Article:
When we look around we see shapes and edges based on contrast. Figure Ground refers to our visual ability to separate elements from each other based upon contrast. Do you see the image as one vase or two faces? In the second image, do you see a young or old lady’s face and in the third image, a lady or a saxophone player? Note that it is difficult to see both shapes at the same time. What we first pay attention to in a picture is called figure or positive shape. A shape is an area separated from other areas or the background by a line, change in color or texture. Everything that is not figure in an image is called ground. If the figure touches the edge of the format or paper, canvas, etc., the ground shapes are called negative shapes. In the green icon, the vase is the figure (positive shape) and the green square is the ground (negative shape). The two, figure ground, or positive shape, and negative shape define each other. There may only be one figure in a simple image, but there may be several figure ground relationships in a complex image. Artists and designers consider figure ground relationships and the relationship of the figure ground to the format to capture our interest.
Get Grounded. Go figure!
Activity 1 – Figure Ground x 4
Take one of the initials in your name and design it so that it fits onto a piece of paper and touches all four sides like the letter in the picture. Using black paper for the letter (the figure), place the letter on white paper (the ground). Make four copies of your letter. 1) Cut out the white negative shapes and use them to make another composition on black paper; make sure that your shapes all touch the outside edges of the background paper. 2) Taking another copy, cut out the white negative shapes again. This time arrange them in the center of the another black piece of paper so that they become the figure and the paper becomes the ground. 3) From the last copy of your letter, cut out again the white negative shapes; this time arrange them so that the black and white figure ground shapes are both figure and ground equally. Congratulations! You have begun to explore the mystery of figure-ground relationships and how they attract other people’s attention!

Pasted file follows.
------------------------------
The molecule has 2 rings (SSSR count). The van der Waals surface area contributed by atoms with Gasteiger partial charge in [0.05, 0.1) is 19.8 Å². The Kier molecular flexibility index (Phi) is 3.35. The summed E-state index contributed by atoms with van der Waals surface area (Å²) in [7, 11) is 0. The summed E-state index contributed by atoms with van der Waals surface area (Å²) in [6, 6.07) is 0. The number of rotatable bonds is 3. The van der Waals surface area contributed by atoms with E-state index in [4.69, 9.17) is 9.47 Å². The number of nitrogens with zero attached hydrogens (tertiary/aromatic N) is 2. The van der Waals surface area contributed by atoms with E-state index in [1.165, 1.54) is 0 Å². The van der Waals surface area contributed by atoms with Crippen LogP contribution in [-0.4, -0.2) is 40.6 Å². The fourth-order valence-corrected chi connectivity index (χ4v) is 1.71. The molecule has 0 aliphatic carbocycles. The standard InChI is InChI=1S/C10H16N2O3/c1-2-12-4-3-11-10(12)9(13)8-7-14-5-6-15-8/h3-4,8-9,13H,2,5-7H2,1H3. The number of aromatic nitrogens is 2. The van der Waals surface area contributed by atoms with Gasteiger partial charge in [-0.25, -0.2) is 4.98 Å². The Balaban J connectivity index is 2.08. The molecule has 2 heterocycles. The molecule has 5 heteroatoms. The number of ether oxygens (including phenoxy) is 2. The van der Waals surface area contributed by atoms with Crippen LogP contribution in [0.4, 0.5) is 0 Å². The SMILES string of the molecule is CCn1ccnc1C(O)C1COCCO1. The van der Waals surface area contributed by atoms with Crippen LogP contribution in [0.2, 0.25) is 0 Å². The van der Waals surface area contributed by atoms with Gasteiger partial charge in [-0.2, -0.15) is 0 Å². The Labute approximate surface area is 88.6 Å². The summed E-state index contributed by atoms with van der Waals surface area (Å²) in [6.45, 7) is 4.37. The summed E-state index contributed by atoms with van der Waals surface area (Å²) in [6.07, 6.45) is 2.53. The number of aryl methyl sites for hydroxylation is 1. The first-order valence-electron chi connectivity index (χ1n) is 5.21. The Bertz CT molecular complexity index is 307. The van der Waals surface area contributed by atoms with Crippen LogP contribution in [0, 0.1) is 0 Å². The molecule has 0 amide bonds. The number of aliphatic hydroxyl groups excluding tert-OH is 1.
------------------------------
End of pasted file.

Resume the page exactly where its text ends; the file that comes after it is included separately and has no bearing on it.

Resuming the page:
Activity 2 – Figure Ground Face Magic!
You are going to make a figure ground relationship using the silhouette of your face as the right and left edges of a vase like the image shown. First, ask someone to trace the shadow of your face on an 8 ½” x 11” piece of black paper or if doing this activity alone, make up a silhouette of a face showing the forehead, eyebrows, nose, lips and chin. Cut out the silhouette keeping a flat edge opposite of the silhouette edge. Flip over the shape, trace it on another piece of paper, and cut out the second shape. Place the two black silhouettes onto a larger white piece of paper (format) so that they are facing each other with at least 1” apart in the narrowest part. Glue the faces in place. Congratulations! You have made a figure ground relationship in which the positive and negative shapes change between positive and negative!! Ask a few people if they see a vase or the two faces!
- What figures do you see in the picture above?
- Most people usually look first at the ___________ of a composition.
- Figure-Ground refers to our ability to separate elements based upon:
- A positive shape that we pay attention to is called a ___________
- You can sketch what you see in your imagination.